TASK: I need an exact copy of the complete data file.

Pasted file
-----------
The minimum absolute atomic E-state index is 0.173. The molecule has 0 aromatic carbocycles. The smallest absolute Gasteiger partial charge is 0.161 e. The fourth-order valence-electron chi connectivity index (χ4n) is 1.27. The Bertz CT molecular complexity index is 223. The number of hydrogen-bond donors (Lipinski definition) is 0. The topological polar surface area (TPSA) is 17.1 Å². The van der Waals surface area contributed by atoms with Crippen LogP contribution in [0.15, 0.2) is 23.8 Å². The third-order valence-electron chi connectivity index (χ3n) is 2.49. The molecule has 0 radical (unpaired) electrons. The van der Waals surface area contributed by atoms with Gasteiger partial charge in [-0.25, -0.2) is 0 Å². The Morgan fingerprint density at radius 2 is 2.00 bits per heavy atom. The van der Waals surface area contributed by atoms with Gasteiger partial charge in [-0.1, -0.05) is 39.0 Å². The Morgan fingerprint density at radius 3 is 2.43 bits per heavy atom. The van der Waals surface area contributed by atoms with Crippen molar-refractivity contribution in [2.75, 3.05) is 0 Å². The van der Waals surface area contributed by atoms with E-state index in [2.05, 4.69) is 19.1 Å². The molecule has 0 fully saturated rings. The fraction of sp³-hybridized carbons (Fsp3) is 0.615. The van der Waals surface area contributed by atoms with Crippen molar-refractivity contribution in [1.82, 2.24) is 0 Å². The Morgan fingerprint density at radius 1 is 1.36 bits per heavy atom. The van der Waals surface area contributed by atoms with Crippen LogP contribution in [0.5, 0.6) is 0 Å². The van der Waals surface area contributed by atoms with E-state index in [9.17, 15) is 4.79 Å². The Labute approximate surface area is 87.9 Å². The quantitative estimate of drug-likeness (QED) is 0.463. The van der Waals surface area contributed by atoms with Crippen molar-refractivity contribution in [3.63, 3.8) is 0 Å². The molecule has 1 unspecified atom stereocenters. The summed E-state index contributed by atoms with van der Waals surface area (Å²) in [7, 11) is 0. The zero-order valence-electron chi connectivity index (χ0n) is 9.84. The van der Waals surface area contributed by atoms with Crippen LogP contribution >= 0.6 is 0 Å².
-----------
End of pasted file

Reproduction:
The minimum absolute atomic E-state index is 0.173. The molecule has 0 aromatic carbocycles. The smallest absolute Gasteiger partial charge is 0.161 e. The fourth-order valence-electron chi connectivity index (χ4n) is 1.27. The Bertz CT molecular complexity index is 223. The number of hydrogen-bond donors (Lipinski definition) is 0. The topological polar surface area (TPSA) is 17.1 Å². The van der Waals surface area contributed by atoms with Crippen LogP contribution in [0.15, 0.2) is 23.8 Å². The third-order valence-electron chi connectivity index (χ3n) is 2.49. The molecule has 0 radical (unpaired) electrons. The van der Waals surface area contributed by atoms with Gasteiger partial charge in [-0.25, -0.2) is 0 Å². The Morgan fingerprint density at radius 2 is 2.00 bits per heavy atom. The van der Waals surface area contributed by atoms with Gasteiger partial charge in [-0.1, -0.05) is 39.0 Å². The Morgan fingerprint density at radius 3 is 2.43 bits per heavy atom. The van der Waals surface area contributed by atoms with Crippen molar-refractivity contribution in [2.75, 3.05) is 0 Å². The van der Waals surface area contributed by atoms with E-state index in [2.05, 4.69) is 19.1 Å². The molecule has 0 fully saturated rings. The fraction of sp³-hybridized carbons (Fsp3) is 0.615. The van der Waals surface area contributed by atoms with Crippen molar-refractivity contribution in [1.82, 2.24) is 0 Å². The Morgan fingerprint density at radius 1 is 1.36 bits per heavy atom. The van der Waals surface area contributed by atoms with Crippen LogP contribution in [0.5, 0.6) is 0 Å². The van der Waals surface area contributed by atoms with E-state index in [9.17, 15) is 4.79 Å². The Labute approximate surface area is 87.9 Å². The quantitative estimate of drug-likeness (QED) is 0.463. The van der Waals surface area contributed by atoms with Crippen molar-refractivity contribution in [3.63, 3.8) is 0 Å². The molecule has 1 unspecified atom stereocenters. The summed E-state index contributed by atoms with van der Waals surface area (Å²) in [7, 11) is 0. The zero-order valence-electron chi connectivity index (χ0n) is 9.84. The van der Waals surface area contributed by atoms with Crippen LogP contribution >= 0.6 is 0 Å².